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Drinking & Driving
An average of one teen-ager dies each hour in a car crash in the United States, and nearly 50 percent of those crashes involve alcohol, according to the National Highway Traffic and Safety Administration (NHSTA).
Alcohol is the drug of choice and the drug most widely abused by children. Alcohol abuse occurs among all geographic, ethnic and racial groups. Teen-agers lack the coping and judgement skills necessary to handle alcohol wisely.
- There are an estimated 3.3 million teen-age alcoholics in the United States.
- Adolescents who begin drinking before age 15 are four times more likely to develop alcoholism than those who begin drinking at age 21.
- Youth who drink alcohol are five times more likely to smoke cigarettes, four times more likely to smoke marijuana and three times more likely to use an illicit drug.
- Teens that use alcohol tend to become sexually active at earlier ages.
- Teen-agers who use alcohol are more likely to be victims of violent crimes such as aggravated assault, robbery or rape.
- The use of alcohol by adolescents is implicated in about one third of all fatal crashes involving teen-agers.
Peer pressure and environmental factors impact a teen-ager’s decision to use alcohol. Therefore, parents play an important role in influencing their children.
Indications of Alcohol Abuse
- A decline in school performance
- Exhibits high-risk or a sudden change in behavior
- Missing money
Why Teen-Agers Are Different
Due to the lack of driving experience, teens are less proficient at detecting and reacting to driving hazards, controlling the car and adjusting the rate of speed in variable conditions. Adolescent driving habits also are influenced by peer pressure, emotions and other stress factors.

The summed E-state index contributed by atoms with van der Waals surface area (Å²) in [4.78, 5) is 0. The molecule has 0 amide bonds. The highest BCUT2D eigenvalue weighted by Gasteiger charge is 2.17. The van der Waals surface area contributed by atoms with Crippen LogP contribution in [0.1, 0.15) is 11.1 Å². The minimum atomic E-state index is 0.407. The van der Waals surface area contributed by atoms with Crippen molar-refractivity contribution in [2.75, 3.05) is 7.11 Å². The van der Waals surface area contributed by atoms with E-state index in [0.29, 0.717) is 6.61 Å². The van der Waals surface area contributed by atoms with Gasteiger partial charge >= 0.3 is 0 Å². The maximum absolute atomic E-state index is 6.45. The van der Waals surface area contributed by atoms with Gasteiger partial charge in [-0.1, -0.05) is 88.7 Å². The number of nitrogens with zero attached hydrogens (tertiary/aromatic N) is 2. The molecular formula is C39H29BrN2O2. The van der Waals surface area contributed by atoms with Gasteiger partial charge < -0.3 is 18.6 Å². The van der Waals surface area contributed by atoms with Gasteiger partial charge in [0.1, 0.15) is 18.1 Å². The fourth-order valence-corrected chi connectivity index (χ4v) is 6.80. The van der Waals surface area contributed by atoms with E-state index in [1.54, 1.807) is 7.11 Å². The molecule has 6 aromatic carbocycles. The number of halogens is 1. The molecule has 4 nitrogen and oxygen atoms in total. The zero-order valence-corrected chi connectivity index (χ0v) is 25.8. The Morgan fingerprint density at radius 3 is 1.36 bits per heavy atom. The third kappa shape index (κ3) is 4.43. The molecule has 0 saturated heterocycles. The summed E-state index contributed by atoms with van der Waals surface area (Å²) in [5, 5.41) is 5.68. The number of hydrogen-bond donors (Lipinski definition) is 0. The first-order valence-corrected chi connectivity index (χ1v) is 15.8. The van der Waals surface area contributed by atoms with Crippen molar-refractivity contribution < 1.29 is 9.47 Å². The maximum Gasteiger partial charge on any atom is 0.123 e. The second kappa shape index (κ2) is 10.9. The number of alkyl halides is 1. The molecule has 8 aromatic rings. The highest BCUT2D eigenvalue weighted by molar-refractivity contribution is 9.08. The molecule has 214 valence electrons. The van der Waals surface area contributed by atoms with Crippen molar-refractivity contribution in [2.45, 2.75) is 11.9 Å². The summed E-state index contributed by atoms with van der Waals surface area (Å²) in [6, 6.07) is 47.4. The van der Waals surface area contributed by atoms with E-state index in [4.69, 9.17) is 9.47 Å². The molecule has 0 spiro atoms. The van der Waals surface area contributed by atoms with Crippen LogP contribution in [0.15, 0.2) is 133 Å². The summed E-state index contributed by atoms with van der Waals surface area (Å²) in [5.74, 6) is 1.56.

Night driving is more difficult and a teen-ager is four times more likely to be killed while driving at night than during the day. Also, the low rate of safety belt use among teen-agers increases the risk and severity of injuries in a crash. The risk of injury to teens in a car crash more than triples when they are not wearing seat belts.
- 79.7 percent say being drunk/high feels good
- 67 percent say it helps to forget problems
- 66 percent say it’s because others do it (peer pressure)
- 47 percent say they have nothing else better to do
Helping teens understand why they are not equipped to handle the responsibility of drinking alcohol and why it is most important to never drink and drive is an important and necessary task. Use the following guidelines to educate your children on the merits of obeying the law and being safe rather than sorry.
Set the Example
- Drink alcohol responsibly.
- Don’t drink and drive.
- Don’t speed.
- Require all occupants to wear seat belts.
- Ensure mechanical safety of any car used by a teen.
- Impose penalties for irresponsible driving.
- Limit the number and age of passengers and restrict nighttime driving for new drivers.
- Delay the onset of unsupervised driving until the parent is confident of the drivers’ ability.
- Educate teens about all related laws. Make it clear that alcohol is illegal to buy or possess if you are under 21.
- Begin to educate children about alcohol as young as 9 to 11 years of age.
- Teach children about true friendship so they will be able to stand up to peer pressure.
- Staying involved with your children as they become adults is important for their own self-worth as well as your peace of mind.
- Encourage them to talk to you about anything.
- Encourage the choice of friends who don’t drink.
- Insist that they never get into a car with a drinking driver or friend. Tell them to call you or another trustworthy adult or to take a taxi that you will pay for.
- Encourage them to avoid parties where alcohol is served.
Make the Rules
It is important that parents talk with young people and prohibit drinking and driving and being in a car with a drinking or drunk driver. It is important for parents to engage in conversation about each of these issues and the harsh consequences of them being violated. Also, investigate the consequences of being arrested for driving under the influence (DUI) while underage.
August 26, 2008
August 26, 2008